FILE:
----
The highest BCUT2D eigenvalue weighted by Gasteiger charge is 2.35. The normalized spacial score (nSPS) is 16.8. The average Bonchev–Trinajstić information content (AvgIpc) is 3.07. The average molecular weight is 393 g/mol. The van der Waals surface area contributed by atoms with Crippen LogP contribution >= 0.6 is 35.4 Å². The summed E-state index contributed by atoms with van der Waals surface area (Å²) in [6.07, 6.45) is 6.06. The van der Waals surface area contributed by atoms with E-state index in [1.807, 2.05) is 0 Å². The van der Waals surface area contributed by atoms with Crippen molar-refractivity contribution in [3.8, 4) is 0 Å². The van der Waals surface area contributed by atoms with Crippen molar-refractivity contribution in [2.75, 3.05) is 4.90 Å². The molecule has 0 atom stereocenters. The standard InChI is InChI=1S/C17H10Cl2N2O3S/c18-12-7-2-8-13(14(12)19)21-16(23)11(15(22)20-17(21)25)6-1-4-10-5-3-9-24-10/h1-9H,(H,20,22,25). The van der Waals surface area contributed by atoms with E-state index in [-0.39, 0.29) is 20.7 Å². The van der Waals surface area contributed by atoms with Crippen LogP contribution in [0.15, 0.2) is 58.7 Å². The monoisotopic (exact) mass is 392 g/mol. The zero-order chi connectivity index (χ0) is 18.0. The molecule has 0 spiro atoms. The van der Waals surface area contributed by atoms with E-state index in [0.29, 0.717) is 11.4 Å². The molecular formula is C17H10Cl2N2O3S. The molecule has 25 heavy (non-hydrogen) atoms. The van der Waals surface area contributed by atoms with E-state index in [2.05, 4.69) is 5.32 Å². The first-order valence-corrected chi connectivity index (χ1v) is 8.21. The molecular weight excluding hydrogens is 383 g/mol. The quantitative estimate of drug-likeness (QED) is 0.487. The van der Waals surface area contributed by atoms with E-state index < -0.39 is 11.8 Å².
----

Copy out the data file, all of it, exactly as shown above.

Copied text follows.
The highest BCUT2D eigenvalue weighted by Gasteiger charge is 2.35. The normalized spacial score (nSPS) is 16.8. The average Bonchev–Trinajstić information content (AvgIpc) is 3.07. The average molecular weight is 393 g/mol. The van der Waals surface area contributed by atoms with Crippen LogP contribution >= 0.6 is 35.4 Å². The summed E-state index contributed by atoms with van der Waals surface area (Å²) in [6.07, 6.45) is 6.06. The van der Waals surface area contributed by atoms with E-state index in [1.807, 2.05) is 0 Å². The van der Waals surface area contributed by atoms with Crippen molar-refractivity contribution in [3.8, 4) is 0 Å². The van der Waals surface area contributed by atoms with Crippen molar-refractivity contribution in [2.75, 3.05) is 4.90 Å². The molecule has 0 atom stereocenters. The standard InChI is InChI=1S/C17H10Cl2N2O3S/c18-12-7-2-8-13(14(12)19)21-16(23)11(15(22)20-17(21)25)6-1-4-10-5-3-9-24-10/h1-9H,(H,20,22,25). The van der Waals surface area contributed by atoms with E-state index in [-0.39, 0.29) is 20.7 Å². The van der Waals surface area contributed by atoms with Crippen LogP contribution in [0.15, 0.2) is 58.7 Å². The monoisotopic (exact) mass is 392 g/mol. The zero-order chi connectivity index (χ0) is 18.0. The molecule has 0 spiro atoms. The van der Waals surface area contributed by atoms with E-state index in [0.29, 0.717) is 11.4 Å². The molecular formula is C17H10Cl2N2O3S. The molecule has 25 heavy (non-hydrogen) atoms. The van der Waals surface area contributed by atoms with E-state index in [2.05, 4.69) is 5.32 Å². The first-order valence-corrected chi connectivity index (χ1v) is 8.21. The molecular weight excluding hydrogens is 383 g/mol. The quantitative estimate of drug-likeness (QED) is 0.487. The van der Waals surface area contributed by atoms with E-state index < -0.39 is 11.8 Å².